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CRIME

Man in coma after elderly aunt shot him

A 28-year-old man is in a medically induced coma after his 83-year-old aunt shot him on Sunday after an argument in Pasching, near Linz, which turned violent. The elderly woman shot herself after injuring her nephew, and died from her wounds.

Man in coma after elderly aunt shot him
The scene of the crime in Pasching. Photo: APA/Kerschbaummayr

Police have said they will not be able to question the 28-year-old, who had emergency surgery to save his life, until next week.

Neighbours said the relatives often had loud arguments and there is some suggestion they were arguing over an inheritance.

On Sunday morning, at around 11:30, the aunt and nephew were heard rowing inside their home and shortly afterwards she is believed to have fired a revolver, which she owned legally, at her nephew.

Two bullets hit a door and one hit the 28-year-old in the back. He was able to snatch the revolver from her, run out of the house and throw the gun in a nearby meadow.

However, the 83-year-old followed him, found the weapon, went back into the house and locked herself in. Then she is believed to have shot herself.

The Special Task Force Cobra was alerted and broke down the door to the house. They found the pensioner, covered in blood, sitting at the kitchen table.

She was admitted to the state psychiatric hospital Wagner-Jauregg, where she later succumbed to her severe head injuries. Her nephew was taken to hospital in Linz.

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CRIME

EXPLAINED: What to do if you experience online abuse in Austria

Following the suicide of an Austrian doctor who received threats from Covid-19 anti-vaccination activists, the government has now launched a new campaign to help victims of online abuse.

EXPLAINED: What to do if you experience online abuse in Austria

The Austrian medical community was left in shock in July when Lisa-Maria Kellermayr, a local doctor in Seewalchen am Attersee in Upper Austria, took her own life following months of online abuse.

Kellermayr, 36, had been targeted by anti-vaccination activists and Covid-19 conspiracy theorists for her out-spoken support of vaccines, and the abuse even included death threats. 

Her death prompted candlelight vigils and demonstrations in Vienna and the tragic story was picked up by news outlets around the world.

READ MORE: How Austria’s attempt to make vaccines mandatory changed the country

This led to calls for tighter laws against online bullying and the ability for perpetrators to be prosecuted in other EU countries – particularly as at least two of the people who are believed to have targeted Kellermayr are based in Germany, according to the Guardian.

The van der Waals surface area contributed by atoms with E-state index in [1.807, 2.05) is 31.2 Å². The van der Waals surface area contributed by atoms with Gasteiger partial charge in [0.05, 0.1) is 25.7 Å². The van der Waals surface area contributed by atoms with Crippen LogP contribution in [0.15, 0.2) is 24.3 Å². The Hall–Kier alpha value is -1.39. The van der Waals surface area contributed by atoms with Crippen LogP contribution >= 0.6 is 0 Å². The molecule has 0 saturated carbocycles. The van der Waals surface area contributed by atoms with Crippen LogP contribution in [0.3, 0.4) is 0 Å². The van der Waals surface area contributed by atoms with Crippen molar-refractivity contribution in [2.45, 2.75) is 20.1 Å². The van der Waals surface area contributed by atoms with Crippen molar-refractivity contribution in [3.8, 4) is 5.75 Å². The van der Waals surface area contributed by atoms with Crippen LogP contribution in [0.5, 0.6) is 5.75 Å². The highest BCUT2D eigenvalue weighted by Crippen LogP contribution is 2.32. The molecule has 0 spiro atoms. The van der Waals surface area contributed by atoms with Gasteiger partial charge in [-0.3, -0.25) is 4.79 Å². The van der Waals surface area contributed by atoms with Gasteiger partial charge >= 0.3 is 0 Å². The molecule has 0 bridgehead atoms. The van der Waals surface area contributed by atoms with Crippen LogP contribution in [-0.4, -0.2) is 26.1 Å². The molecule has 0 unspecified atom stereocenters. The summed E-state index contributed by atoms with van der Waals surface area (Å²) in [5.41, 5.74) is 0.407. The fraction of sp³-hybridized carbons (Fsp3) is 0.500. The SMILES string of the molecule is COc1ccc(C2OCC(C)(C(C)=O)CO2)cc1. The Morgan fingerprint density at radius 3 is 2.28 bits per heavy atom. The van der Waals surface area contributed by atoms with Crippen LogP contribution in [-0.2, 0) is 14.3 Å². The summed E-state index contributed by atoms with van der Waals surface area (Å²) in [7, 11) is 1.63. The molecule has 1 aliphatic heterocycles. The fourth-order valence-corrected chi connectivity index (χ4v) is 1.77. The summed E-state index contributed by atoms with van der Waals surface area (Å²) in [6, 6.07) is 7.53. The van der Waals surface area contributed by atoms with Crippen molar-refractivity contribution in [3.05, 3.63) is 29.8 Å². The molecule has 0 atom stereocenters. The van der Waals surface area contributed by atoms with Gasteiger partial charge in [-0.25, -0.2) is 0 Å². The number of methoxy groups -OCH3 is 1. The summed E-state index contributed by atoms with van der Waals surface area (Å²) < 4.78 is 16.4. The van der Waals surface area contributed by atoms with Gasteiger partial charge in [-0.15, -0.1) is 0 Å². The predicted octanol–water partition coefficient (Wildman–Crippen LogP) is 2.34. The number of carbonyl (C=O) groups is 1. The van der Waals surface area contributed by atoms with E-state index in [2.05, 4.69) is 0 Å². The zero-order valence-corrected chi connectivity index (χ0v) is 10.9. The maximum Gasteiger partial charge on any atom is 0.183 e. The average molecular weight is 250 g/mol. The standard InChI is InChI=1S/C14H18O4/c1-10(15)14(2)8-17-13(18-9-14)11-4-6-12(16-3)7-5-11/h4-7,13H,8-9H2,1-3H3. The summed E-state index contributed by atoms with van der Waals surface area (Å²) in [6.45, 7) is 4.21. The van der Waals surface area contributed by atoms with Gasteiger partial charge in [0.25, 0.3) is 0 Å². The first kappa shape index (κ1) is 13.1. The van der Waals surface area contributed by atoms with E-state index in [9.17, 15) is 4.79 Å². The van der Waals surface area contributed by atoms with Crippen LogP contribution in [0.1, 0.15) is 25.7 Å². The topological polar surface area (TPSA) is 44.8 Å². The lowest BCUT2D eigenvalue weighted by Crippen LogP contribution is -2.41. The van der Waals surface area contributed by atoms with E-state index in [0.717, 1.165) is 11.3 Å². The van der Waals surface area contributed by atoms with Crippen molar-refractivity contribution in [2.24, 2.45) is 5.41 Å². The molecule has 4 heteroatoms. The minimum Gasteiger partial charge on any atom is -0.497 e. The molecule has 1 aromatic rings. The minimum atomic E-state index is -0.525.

The Austrian People’s Party (ÖVP) has even called for the creation of a special public prosecutor’s office to deal with “hate-on-the-net”, but this has been rejected by prosecutors and other political parties, as reported by ORF.

Instead, the Federal Justice Department has launched a new information campaign, website and hotline to help people dealing with online abuse.

FOR MEMBERS: What happens if you get arrested in Austria?

What is in the new campaign?

Austria’s Justice Minister Alma Zadic (Greens) said they have launched the campaign to raise awareness about the issue and to inform victims about the support available.

Zadic said: “It is important to me that those affected know that they are not alone in this situation and that the judiciary supports them with free psychological and legal process support.”

“You don’t have to cope alone with the extraordinary burdens that criminal proceedings can entail, for example through confrontation with the perpetrators.”

READ ALSO: Austria in shock over doctor’s suicide following anti-vax abuse

Part of the support package is the new website Hilfe bei Gewalt (Help with Violence), which details how to access help from the authorities, as well as secure free legal advice and representation from a lawyer.

The website states the service is for victims of bullying and/or hate online, defamation, stalking, terrorism, incitement, sexual violence and robbery.

The service is designed to be anonymous with options to contact the Justice Department by phone or via a chat box. The website also lists contact details for regional support services in all provinces across Austria. 

The free (kostenlos) hotline for Hilfe bei Gewalt is 0800 112 112.

Useful links

Hilfe bei Gewalt

Austrian Federal Justice Department

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